Toddy
04-06-2009, 23:35
I'm with Rik on this one ; I've seen dozens of these, usually filled with the most ingenious and seemingly practical stuff, but I don't think I know 'anyone' who has ever really used it :dunno:

It seems to be one of those *good idea just in case* things, that rapidly becomes clutter.

Oh, and my pocketses is a handbag :D Just don't ask me to find anything quickly in it :o

cheers,
Toddy

Neanderthal
05-06-2009, 20:27
Desided not to take mine last week and could have done with the gaffa tape stuck to the bottom to repair my glasses. :(

You only need it when you don't have it with you. :D

Stu

Humpback
05-06-2009, 21:14
Had a LW inspired survival tin when I first became interested in 'survival' carried it religiously for five years. Never had cause to use it in anger. Then I discovered I was not into 'survival' but 'bushcraft' = living comfortably as possible in the outdoors for periods upto 1 week or so (my definition).

I still kept the tin and spent many a happy hour refining it before dispensing with it completely.

For me, in the UK, under the definition above a 'survival tin' is not required.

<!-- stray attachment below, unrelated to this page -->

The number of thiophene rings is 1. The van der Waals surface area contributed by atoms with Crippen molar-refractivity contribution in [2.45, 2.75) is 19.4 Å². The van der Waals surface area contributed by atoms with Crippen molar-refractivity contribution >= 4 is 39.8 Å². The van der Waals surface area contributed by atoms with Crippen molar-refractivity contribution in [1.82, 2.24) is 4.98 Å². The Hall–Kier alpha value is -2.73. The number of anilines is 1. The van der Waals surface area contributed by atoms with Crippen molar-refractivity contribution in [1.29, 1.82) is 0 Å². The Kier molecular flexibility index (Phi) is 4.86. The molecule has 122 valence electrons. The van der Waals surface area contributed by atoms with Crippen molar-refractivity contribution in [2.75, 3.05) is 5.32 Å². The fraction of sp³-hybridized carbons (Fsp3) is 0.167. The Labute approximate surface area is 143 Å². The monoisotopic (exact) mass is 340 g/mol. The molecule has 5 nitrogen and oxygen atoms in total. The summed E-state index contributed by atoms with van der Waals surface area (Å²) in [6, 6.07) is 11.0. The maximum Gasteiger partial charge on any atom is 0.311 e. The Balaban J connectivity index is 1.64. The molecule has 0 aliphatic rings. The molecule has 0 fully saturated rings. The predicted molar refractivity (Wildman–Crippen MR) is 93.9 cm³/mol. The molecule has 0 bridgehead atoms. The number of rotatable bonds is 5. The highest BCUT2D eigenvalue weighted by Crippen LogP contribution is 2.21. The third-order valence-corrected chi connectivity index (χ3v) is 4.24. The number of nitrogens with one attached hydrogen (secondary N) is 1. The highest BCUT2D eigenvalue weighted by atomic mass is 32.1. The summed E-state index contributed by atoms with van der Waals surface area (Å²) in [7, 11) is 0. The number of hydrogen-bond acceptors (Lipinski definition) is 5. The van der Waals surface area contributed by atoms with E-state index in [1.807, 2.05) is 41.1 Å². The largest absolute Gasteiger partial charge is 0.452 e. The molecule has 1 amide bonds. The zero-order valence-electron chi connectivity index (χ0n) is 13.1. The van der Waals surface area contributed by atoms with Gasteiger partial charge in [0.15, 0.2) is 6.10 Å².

Alan

John Fenna
05-06-2009, 21:40
I used mine a couple of times...once, in the days when I smoked, when I ran out of lighter fluid....once for gaffa tape and fishing line to repair a torn daysack (do not bin the fishing kit - it does a LOT more than catch fish!) oh and once for a plaster to cover a cut....thats all, in some 1/4 century of carrying one.

Twodogs
05-06-2009, 23:11
I carryed one in my belt order for years in the day , when I opened it some years later it was a right mess full of melted candle wax and beef oxo ....
Twodogs

bothyman
05-06-2009, 23:24
Why not buy this book (http://www.amazon.co.uk/98-6-Art-Keeping-Your-Alive/dp/1586852345/ref=sr_1_2?ie=UTF8&s=books&qid=1244236938&sr=8-2) and make your own .

It's a lot better if you can customise your own.

The book tells you how to make one.

MickT

Bumpy
05-06-2009, 23:46
for UK use carry a mobile phone for one thing..
I'm just wondering Rik, do you by any chance work for a mobile phone retailer?
It's just that every time any variation of this topic comes up you always mention the same thing - this absolute belief that a mobile phone is the answer if you ever get in a bit of bother whilst out "playing". I do not live in Scotland, and there are plenty of tarmac roads where I live, but I have managed to instantly kill at least one mobile phone by falling into water with it, have had them go flat on me on a regular basis and there are many many many places near where I live (including places where I play!) where I get no reception at all. Personally I'd rather have the matches, firesteel, gaffa tape, wire, knife etc... These things should be in my pockets, and they might be, but if I have the tin I have the bases covered - but good luck with your "Bushcraft mobile":rolleyes: